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Fed acknowledges concerns but still sees US rate hikes
FEDERAL Reserve policymakers on Friday signalled further interest rate increases ahead, even as they raised relatively muted concerns over a potential global slowdown that has markets betting heavily that the rate-hike cycle will soon peter out.
The widening chasm between market expectations and the interest-rate path the Fed laid out just two months ago underscores the biggest question facing US central bankers: How much weight to give a growing number of potential red flags, even as robust US economic growth continues to push down unemployment and create jobs? "We are at a point now where we really need to be especially data dependent," Richard Clarida, the Fed's newly appointed vice chair, said in a CNBC interview.
"I think certainly where the economy is today, and the Fed's projection of where it's going, that being at neutral would make sense," he added, defining "neutral" as the policy rate somewhere between 2.5 per cent and 3.5 per cent.
Such a range implies anywhere from two to six more rate hikes, and Mr Clarida declined to say how many he would prefer. He did say he is optimistic that US productivity is rising, a view that suggests he would not see faster economic or wage growth as necessarily feeding into higher inflation or, necessarily, requiring tighter policy. But he also sounded a mild warning.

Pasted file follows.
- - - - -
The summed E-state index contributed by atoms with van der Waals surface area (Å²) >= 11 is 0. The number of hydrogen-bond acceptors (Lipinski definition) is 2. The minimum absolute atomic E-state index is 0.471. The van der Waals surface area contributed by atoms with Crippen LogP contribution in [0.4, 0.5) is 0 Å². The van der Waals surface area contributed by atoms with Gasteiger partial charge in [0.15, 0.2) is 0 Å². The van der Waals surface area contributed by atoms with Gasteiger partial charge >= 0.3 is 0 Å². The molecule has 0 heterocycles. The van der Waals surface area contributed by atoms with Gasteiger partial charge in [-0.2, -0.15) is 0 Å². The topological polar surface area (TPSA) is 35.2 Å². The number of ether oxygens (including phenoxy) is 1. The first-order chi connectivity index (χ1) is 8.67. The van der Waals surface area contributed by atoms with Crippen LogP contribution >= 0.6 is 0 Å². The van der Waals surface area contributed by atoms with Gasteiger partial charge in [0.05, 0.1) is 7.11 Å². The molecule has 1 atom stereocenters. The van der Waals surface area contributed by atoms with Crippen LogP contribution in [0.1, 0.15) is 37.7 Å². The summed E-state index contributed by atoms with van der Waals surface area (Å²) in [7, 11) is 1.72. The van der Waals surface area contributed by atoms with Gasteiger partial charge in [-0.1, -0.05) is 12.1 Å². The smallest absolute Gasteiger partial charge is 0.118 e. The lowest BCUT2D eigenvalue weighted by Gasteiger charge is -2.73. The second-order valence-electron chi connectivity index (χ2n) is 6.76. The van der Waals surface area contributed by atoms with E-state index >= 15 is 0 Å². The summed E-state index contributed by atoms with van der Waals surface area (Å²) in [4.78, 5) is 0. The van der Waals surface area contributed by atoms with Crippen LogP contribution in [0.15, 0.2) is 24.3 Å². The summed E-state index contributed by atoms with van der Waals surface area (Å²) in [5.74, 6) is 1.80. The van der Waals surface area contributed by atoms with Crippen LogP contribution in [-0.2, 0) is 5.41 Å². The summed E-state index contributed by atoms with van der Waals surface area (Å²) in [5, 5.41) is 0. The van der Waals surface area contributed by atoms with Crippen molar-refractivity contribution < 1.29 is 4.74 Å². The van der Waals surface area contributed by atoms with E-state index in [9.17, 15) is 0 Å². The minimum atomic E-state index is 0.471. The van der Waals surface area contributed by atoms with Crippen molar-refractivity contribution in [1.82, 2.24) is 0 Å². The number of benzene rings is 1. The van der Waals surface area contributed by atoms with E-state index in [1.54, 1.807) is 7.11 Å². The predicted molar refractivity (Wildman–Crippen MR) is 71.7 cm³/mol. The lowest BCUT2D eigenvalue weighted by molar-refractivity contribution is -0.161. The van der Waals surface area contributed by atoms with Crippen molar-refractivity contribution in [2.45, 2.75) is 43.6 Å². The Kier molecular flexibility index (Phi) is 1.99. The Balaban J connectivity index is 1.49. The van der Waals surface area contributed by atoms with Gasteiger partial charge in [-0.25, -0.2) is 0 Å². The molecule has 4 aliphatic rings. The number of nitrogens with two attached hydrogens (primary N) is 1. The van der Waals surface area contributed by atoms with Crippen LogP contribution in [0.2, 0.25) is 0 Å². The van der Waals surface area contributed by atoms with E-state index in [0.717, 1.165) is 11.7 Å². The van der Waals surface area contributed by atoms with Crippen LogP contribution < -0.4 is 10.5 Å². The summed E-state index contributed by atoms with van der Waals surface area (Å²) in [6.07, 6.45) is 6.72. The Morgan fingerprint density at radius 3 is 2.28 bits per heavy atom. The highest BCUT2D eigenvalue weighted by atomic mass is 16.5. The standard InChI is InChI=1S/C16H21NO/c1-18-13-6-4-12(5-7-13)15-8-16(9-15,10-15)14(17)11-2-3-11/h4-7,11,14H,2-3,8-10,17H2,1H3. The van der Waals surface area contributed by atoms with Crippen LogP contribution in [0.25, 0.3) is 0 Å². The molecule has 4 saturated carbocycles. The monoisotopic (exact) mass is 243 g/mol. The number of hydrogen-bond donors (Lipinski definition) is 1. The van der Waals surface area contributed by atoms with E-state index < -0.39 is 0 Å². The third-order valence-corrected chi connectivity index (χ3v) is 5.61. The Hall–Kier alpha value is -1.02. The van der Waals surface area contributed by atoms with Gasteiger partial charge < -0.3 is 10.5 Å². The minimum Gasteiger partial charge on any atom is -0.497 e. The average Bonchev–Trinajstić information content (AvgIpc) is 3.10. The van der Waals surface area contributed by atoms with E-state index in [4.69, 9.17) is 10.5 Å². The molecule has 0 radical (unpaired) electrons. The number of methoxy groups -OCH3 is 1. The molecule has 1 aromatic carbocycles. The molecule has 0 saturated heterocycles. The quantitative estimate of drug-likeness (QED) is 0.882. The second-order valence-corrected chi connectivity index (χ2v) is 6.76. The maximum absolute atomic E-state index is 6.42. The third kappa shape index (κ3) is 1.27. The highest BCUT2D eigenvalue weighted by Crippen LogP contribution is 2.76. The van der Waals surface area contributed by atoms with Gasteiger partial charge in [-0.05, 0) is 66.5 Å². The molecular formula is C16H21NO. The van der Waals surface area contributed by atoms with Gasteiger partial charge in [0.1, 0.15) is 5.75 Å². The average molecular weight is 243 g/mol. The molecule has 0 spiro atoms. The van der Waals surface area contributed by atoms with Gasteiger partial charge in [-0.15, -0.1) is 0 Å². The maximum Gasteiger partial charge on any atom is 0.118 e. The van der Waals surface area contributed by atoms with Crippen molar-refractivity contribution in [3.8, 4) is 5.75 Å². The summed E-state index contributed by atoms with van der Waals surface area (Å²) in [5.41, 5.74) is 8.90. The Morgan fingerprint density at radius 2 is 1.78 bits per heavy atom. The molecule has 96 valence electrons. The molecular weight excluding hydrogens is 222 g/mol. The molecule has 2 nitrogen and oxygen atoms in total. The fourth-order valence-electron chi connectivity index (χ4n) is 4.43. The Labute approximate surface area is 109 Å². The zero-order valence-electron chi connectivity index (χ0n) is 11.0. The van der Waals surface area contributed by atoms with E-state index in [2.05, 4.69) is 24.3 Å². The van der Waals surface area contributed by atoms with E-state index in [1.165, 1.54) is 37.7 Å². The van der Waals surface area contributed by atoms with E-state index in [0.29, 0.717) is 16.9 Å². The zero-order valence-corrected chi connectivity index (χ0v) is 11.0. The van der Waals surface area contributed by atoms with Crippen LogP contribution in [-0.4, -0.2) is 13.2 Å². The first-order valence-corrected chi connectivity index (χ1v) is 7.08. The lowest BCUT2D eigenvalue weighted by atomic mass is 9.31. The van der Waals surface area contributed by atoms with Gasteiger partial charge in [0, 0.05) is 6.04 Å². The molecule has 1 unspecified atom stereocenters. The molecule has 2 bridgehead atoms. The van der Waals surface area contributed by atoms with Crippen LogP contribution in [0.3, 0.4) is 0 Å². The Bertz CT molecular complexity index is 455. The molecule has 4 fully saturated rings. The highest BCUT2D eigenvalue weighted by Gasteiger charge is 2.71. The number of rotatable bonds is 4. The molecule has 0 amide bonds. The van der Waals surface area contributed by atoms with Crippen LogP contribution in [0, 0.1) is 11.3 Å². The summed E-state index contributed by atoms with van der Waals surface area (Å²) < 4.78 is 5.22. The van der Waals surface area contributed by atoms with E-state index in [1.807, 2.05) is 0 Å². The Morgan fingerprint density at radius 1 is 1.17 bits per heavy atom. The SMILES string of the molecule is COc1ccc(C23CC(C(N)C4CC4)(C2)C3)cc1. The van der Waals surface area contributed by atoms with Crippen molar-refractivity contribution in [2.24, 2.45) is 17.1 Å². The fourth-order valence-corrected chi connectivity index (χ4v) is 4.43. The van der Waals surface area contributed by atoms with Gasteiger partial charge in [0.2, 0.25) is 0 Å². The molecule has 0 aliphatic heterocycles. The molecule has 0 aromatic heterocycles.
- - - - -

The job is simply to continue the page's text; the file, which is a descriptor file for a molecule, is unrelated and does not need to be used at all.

"There is some evidence of global slowing," Mr Clarida said.
"That's something that is going to be relevant as I think about the outlook for the US economy, because it impacts big parts of the economy through trade and through capital markets and the like."
Federal Reserve Bank of Dallas President Robert Kaplan, in a separate interview with Fox Business, also said he is seeing a growth slowdown in Europe and China.
"It's my own judgement that global growth is going to be a little bit of a headwind, and it may spill over to the United States," Mr Kaplan said.
The Fed raised interest rates three times this year and is expected to raise its target again next month, to a range of 2.25 per cent to 2.5 per cent. As of September, Fed policymakers expected to need to increase rates three more times next year, a view they will update next month.
Over the last week, betting in contracts tied to the Fed's policy suggests that even two rate hikes might be a stretch. REUTERS